It’s something that we think about– but importantly, I don’t think we have to worry. And here’s why.
First, I think that we get so caught up in the idea of, “Well, a technologist works at a company that looks like Facebook or Google.” But most technologists in the world will work jobs that a Silicon Valley engineer would turn their nose up at as boring and uninteresting. Those same jobs are fundamentally transformative for the people of Fresno County. A great many of the people that leave Geekwise Academy will work in a technical role for the city, for the county, for the school district, for a manufacturer. There are technology jobs in places where people don’t expect them.
Second, we aren’t doing anything as a state to put a dent in the 1 million unfilled tech jobs projected by 2020. There is no chance of us, at a clip of 3,500 students over the course of five years, running out of space. We have not run into capacity issues in terms of job and student fit in Fresno. Also, increasingly, students whose ambitions take them outside of Fresno are using the education at Geekwise Academy to go and land a job in San Francisco, Chicago, New York – wherever it is that their journey takes them.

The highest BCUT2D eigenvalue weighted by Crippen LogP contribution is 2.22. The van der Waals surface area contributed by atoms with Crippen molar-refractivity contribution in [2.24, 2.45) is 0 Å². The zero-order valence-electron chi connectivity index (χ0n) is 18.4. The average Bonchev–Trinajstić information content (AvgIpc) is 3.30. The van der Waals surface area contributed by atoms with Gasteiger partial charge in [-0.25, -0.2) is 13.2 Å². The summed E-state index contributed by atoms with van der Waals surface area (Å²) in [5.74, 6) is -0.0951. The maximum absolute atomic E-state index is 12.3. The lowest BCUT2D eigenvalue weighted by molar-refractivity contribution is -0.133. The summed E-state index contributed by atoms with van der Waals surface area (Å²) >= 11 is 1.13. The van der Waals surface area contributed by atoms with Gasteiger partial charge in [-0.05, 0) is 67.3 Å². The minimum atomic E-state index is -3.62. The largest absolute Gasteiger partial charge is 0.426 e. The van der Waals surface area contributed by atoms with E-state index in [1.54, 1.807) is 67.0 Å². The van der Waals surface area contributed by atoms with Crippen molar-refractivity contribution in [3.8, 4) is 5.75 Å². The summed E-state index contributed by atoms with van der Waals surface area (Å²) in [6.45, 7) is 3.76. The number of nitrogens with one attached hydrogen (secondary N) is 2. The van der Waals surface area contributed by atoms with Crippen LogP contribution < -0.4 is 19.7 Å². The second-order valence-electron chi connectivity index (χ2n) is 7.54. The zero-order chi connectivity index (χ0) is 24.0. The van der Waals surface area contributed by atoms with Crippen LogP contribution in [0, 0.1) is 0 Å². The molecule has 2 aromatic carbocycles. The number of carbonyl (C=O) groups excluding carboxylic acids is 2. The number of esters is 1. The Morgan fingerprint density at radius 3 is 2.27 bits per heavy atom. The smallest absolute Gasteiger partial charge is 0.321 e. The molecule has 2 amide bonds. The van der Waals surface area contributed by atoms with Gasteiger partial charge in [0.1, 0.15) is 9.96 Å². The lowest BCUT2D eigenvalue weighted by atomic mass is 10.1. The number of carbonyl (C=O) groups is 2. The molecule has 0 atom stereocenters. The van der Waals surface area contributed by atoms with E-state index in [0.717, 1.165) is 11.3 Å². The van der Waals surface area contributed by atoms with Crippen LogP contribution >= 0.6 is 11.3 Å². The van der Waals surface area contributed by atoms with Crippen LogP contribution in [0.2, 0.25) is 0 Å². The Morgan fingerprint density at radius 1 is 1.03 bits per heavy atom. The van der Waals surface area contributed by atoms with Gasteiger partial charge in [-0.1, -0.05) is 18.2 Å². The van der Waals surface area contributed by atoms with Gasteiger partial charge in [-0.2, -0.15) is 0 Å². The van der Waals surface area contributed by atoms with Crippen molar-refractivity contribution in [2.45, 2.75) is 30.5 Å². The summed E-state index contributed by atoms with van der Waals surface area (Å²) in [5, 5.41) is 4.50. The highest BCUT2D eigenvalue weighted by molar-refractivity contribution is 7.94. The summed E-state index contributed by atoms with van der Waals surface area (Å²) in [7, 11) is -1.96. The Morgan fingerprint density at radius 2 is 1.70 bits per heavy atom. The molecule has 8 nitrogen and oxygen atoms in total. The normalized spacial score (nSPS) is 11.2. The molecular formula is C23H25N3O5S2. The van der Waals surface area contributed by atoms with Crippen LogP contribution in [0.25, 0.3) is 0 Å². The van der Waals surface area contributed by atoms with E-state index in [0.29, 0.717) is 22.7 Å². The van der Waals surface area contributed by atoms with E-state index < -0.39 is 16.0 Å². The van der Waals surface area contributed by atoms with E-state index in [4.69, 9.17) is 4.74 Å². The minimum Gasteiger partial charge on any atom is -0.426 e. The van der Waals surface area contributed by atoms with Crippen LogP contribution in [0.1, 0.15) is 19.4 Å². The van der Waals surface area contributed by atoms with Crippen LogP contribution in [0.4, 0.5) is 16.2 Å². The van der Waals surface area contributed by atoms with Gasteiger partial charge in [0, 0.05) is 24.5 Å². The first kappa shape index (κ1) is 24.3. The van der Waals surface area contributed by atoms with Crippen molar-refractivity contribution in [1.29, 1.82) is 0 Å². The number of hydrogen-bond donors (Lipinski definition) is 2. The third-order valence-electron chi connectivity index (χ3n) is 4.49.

[Continuing the tour downstairs]
How many people work in the building?
We have about 1,200 daily users of the building, and about 800 of those are employees or their clients. We have coworking intermixed with office suites. The membership costs $39 a month.